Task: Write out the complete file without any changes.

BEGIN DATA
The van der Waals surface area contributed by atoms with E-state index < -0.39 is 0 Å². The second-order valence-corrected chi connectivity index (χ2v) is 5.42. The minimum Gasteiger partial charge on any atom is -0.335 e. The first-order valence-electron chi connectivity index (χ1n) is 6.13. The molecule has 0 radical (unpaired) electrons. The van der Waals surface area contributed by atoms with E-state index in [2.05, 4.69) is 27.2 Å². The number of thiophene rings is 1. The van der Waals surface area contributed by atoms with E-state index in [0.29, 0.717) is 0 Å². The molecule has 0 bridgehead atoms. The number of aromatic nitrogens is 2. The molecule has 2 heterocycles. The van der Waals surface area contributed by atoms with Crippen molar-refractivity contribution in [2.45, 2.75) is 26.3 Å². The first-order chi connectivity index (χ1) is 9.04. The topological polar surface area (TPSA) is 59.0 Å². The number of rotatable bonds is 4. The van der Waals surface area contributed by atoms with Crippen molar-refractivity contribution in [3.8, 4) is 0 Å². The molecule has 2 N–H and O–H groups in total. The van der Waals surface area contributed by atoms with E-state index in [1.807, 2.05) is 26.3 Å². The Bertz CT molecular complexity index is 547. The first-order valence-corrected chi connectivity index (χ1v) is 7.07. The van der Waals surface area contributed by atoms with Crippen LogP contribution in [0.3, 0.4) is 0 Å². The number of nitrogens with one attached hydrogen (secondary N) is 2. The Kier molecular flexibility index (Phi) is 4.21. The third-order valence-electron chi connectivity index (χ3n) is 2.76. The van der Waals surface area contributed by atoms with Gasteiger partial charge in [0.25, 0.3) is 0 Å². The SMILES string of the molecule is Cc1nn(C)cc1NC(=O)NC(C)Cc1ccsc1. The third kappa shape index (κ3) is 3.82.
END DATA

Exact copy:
The van der Waals surface area contributed by atoms with E-state index < -0.39 is 0 Å². The second-order valence-corrected chi connectivity index (χ2v) is 5.42. The minimum Gasteiger partial charge on any atom is -0.335 e. The first-order valence-electron chi connectivity index (χ1n) is 6.13. The molecule has 0 radical (unpaired) electrons. The van der Waals surface area contributed by atoms with E-state index in [2.05, 4.69) is 27.2 Å². The number of thiophene rings is 1. The van der Waals surface area contributed by atoms with E-state index in [0.29, 0.717) is 0 Å². The molecule has 0 bridgehead atoms. The number of aromatic nitrogens is 2. The molecule has 2 heterocycles. The van der Waals surface area contributed by atoms with Crippen molar-refractivity contribution in [2.45, 2.75) is 26.3 Å². The first-order chi connectivity index (χ1) is 9.04. The topological polar surface area (TPSA) is 59.0 Å². The number of rotatable bonds is 4. The van der Waals surface area contributed by atoms with Crippen molar-refractivity contribution in [3.8, 4) is 0 Å². The molecule has 2 N–H and O–H groups in total. The van der Waals surface area contributed by atoms with E-state index in [1.807, 2.05) is 26.3 Å². The Bertz CT molecular complexity index is 547. The first-order valence-corrected chi connectivity index (χ1v) is 7.07. The van der Waals surface area contributed by atoms with Crippen LogP contribution in [0.3, 0.4) is 0 Å². The number of nitrogens with one attached hydrogen (secondary N) is 2. The Kier molecular flexibility index (Phi) is 4.21. The third-order valence-electron chi connectivity index (χ3n) is 2.76. The van der Waals surface area contributed by atoms with Gasteiger partial charge in [0.25, 0.3) is 0 Å². The SMILES string of the molecule is Cc1nn(C)cc1NC(=O)NC(C)Cc1ccsc1. The third kappa shape index (κ3) is 3.82.